Having a period is not a unique experience. Many of us have had and will have periods. The symptoms and challenges that accompany them are experienced by each individual and by all women; they connect us together in mutual pain and discomfort. But those with endometriosis suffer more than most. The word ‘endometriosis’ may be familiar to some but the disease’s symptoms (and the severity of them) are not at all well known. I do not have endometriosis but I know a close friend who has struggled with the disease. The symptoms are debilitating and all-consuming. Lena Dunham’s recent hysterectomy should give non-sufferers some idea of quite how debilitating the disease can be. It’s a hard disease to live with and an even harder one to talk about. Unfortunately, many sufferers do not have Dunham’s platform, or her commitment to breaking down societal taboos.
Until recently, I knew very little about endometriosis other than the name, which had been mentioned to me by my gynecologist. The first discussion that my friend and I had about the disease came about after she was forced to cancel our plans due to what she termed a ‘bad period’. Since periods are experienced by more than half the world’s population I thought I had some idea of what a bad period meant. And as someone who often had to cancel plans due to uncomfortable or unexplainable circumstances I did not bring it up again. Eventually, she told me that she was suffering from endometriosis. She hadn’t told me earlier because other women had called her out for being ‘soft’. The logic here is very similar to the ‘everyone gets sick’ argument I explained in last week’s post. ‘We have all had bad periods, just deal with it’ was something she often had to face. And the discussion got much worse in a work environment. Taking leave due to a period – or, as a student, missing a class or getting an extension – is universally frowned upon. Discussing your period is still seen as a taboo. It’s even harder to talk about it in a work environment with a superior, especially when that superior is a man. So we suffer in silence – and that’s just with a period rather than a debilitating chronic illness like endometriosis.
As I do not suffer from endometriosis, it I cannot speak for the community. But I do know about the difficulties faced by female chronically ill patients. I am very familiar with our cultural aversion to speaking out about our health for fear that we will be stigmatized for not meeting the ‘strong woman making it in a man’s world’ trope. So many aspects of our experience of illness are affected by whether we are male or female. Even our interactions with doctors are mediated through gender. When I was younger, a number of doctors linked my then-undiagnosed ailments to my period or suggested that I was over-exaggerating my symptoms. In an earlier age, they might have diagnosed me with hysteria. We no longer see hysteria as an official diagnosis. But all too often, people erroneously view a woman’s medical complaints and symptoms as connected to a faulty reproductive system, her sexual activity or the presumption that she is lying/overreacting. Friends seeking help for serious undiagnosed conditions have been given constant tests for STDs. Others have had their mental health called into question when they have complained of chronic pain or fatigue. A recent visit to a new specialist led to an uncomfortable discussion in which the male doctor insisted that my hypothyroidism was linked to my ovaries. I tried to explain that my condition had been diagnosed and successfully treated in the past. I was ignored.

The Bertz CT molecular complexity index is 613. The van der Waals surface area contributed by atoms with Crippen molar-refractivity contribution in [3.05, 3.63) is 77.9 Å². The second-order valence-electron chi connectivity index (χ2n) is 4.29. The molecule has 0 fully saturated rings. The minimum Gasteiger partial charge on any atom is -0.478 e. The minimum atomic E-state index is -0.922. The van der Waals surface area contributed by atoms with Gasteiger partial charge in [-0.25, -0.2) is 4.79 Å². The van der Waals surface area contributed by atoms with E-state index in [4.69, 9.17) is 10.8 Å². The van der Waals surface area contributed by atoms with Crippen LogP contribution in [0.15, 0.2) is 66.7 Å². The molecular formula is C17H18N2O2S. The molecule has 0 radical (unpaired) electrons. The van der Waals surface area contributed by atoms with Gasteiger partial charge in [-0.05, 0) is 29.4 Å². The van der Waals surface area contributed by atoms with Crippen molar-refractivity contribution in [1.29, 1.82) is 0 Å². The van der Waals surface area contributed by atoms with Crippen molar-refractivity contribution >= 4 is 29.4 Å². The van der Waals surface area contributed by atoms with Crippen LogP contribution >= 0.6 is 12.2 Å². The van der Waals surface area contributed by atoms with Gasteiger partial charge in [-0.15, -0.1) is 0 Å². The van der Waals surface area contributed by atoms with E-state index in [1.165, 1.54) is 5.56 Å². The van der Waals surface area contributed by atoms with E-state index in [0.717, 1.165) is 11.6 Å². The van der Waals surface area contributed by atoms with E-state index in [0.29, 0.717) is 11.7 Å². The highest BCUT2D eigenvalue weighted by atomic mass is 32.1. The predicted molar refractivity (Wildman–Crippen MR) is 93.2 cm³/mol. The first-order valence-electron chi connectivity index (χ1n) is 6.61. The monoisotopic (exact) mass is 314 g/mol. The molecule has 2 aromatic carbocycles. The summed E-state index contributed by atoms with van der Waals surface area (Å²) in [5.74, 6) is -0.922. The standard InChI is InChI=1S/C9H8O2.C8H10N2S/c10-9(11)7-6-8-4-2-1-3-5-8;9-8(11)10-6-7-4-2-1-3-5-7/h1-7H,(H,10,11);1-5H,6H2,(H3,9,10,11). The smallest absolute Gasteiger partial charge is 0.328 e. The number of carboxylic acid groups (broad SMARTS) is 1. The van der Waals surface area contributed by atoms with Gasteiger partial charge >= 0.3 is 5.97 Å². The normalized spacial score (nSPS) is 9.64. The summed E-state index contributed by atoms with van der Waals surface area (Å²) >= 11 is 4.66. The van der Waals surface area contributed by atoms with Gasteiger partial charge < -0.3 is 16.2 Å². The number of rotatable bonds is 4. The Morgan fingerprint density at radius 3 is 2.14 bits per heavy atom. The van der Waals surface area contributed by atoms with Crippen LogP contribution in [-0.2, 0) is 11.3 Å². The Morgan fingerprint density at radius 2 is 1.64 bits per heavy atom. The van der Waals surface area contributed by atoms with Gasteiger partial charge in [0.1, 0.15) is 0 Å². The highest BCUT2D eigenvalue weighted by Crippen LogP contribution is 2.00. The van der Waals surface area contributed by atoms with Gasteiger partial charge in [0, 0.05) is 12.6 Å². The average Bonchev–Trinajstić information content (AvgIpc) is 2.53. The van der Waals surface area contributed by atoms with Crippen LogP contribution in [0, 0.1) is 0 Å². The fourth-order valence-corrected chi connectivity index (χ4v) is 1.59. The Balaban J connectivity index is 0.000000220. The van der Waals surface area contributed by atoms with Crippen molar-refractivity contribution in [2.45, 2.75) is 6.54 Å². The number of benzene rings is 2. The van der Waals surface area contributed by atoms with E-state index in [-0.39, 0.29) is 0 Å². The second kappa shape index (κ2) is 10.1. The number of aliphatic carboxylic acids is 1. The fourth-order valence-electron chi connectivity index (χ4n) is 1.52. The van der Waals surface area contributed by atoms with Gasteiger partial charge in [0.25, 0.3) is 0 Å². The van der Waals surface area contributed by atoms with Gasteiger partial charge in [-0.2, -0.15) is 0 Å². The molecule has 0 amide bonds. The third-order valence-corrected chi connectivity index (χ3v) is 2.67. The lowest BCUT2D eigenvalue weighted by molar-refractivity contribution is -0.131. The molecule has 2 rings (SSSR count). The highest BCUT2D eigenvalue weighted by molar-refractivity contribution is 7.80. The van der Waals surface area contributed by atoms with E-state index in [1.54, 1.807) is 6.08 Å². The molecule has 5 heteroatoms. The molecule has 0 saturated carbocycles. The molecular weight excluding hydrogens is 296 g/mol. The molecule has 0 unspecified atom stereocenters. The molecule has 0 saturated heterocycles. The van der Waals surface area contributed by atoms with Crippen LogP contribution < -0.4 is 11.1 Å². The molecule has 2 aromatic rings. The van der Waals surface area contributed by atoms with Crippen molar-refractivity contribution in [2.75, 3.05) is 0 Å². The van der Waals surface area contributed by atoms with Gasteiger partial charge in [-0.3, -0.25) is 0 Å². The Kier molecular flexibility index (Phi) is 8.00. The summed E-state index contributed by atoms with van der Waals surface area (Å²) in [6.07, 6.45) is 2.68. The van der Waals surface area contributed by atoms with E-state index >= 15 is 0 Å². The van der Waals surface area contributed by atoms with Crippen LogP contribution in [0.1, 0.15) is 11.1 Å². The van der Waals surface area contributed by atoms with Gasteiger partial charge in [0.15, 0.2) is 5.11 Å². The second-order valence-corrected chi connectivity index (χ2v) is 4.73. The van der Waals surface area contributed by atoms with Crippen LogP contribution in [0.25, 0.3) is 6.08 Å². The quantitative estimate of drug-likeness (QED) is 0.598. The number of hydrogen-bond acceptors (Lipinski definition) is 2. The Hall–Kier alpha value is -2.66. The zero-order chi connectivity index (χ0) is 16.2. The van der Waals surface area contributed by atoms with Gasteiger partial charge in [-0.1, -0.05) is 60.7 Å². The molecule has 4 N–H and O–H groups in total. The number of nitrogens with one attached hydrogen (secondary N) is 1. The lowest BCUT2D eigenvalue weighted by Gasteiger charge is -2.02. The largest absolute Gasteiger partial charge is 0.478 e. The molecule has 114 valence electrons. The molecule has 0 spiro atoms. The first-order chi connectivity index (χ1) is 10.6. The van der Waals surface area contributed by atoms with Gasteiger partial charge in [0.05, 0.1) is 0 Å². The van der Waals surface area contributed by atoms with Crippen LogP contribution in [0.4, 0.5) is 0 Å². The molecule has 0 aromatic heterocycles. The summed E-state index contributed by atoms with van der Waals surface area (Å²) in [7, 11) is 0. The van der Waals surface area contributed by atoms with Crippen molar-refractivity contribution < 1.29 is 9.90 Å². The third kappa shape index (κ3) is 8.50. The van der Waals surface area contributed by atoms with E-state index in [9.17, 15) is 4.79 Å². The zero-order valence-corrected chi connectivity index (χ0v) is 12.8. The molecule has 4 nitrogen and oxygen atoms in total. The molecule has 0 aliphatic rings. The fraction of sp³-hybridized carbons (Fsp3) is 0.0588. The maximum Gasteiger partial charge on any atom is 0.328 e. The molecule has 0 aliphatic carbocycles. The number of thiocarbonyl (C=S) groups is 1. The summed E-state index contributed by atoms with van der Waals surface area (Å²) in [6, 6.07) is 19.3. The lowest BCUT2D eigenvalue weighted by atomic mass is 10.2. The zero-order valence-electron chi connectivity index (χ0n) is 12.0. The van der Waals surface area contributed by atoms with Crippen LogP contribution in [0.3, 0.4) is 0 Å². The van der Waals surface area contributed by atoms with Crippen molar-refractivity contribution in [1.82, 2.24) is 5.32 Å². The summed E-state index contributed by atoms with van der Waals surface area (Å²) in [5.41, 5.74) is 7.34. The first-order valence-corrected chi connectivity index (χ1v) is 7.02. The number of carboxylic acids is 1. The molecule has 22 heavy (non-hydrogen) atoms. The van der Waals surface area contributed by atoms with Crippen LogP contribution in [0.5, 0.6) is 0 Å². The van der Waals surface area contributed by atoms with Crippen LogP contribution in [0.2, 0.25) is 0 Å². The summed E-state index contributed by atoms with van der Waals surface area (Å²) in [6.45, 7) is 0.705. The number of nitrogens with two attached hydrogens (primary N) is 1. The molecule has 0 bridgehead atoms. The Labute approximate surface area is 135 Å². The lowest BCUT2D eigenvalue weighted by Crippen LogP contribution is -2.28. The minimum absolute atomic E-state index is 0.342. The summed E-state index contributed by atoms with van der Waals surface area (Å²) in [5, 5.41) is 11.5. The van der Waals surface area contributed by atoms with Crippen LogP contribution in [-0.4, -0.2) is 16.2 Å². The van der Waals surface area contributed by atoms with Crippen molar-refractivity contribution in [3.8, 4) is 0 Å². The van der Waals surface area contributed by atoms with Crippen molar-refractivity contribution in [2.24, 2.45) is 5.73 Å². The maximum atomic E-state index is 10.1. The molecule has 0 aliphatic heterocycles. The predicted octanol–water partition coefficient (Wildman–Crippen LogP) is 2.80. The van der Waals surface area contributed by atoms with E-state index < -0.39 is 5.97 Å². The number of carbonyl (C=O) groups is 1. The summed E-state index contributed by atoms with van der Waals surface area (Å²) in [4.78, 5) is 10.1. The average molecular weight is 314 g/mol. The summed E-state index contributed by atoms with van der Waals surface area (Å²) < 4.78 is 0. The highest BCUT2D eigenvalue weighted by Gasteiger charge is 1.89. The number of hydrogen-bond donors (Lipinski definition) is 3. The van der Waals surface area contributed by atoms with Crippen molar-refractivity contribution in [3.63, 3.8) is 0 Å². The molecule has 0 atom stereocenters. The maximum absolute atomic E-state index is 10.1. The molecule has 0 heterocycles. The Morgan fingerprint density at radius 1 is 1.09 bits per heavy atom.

The difficulty of finding a sympathetic and competent doctor means that it is hardly surprising that woman so rarely speak out about their health issues in a professional situation. If a doctor thinks you are hysterical then what will your department think? There are more women in academia than in most other fields. As such, you might expect that students would face relatively less discrimination and disbelief. But a faculty must work within a system. Individual departments, or members of departments, do not necessarily have the power to allow a student to get an extension or miss an exam for period-related symptoms. And the wider societal aversion to women’s bodies and health – the view that women’s health is a ‘gross’ subject – impacts on how these discussions are held. The ludicrous assertion that Hillary Clinton was not fit for the presidency after she contracted pneumonia is one for the best examples of this. Pneumonia is not gender-specific; it doesn’t affect only women. Nonetheless, this example illustrates the way that illness in women is conflated with weakness and inability to perform. We must find a way to break down these gendered divides in our discussion around illness and our treatment of chronically ill women.
Photo: Man Vyi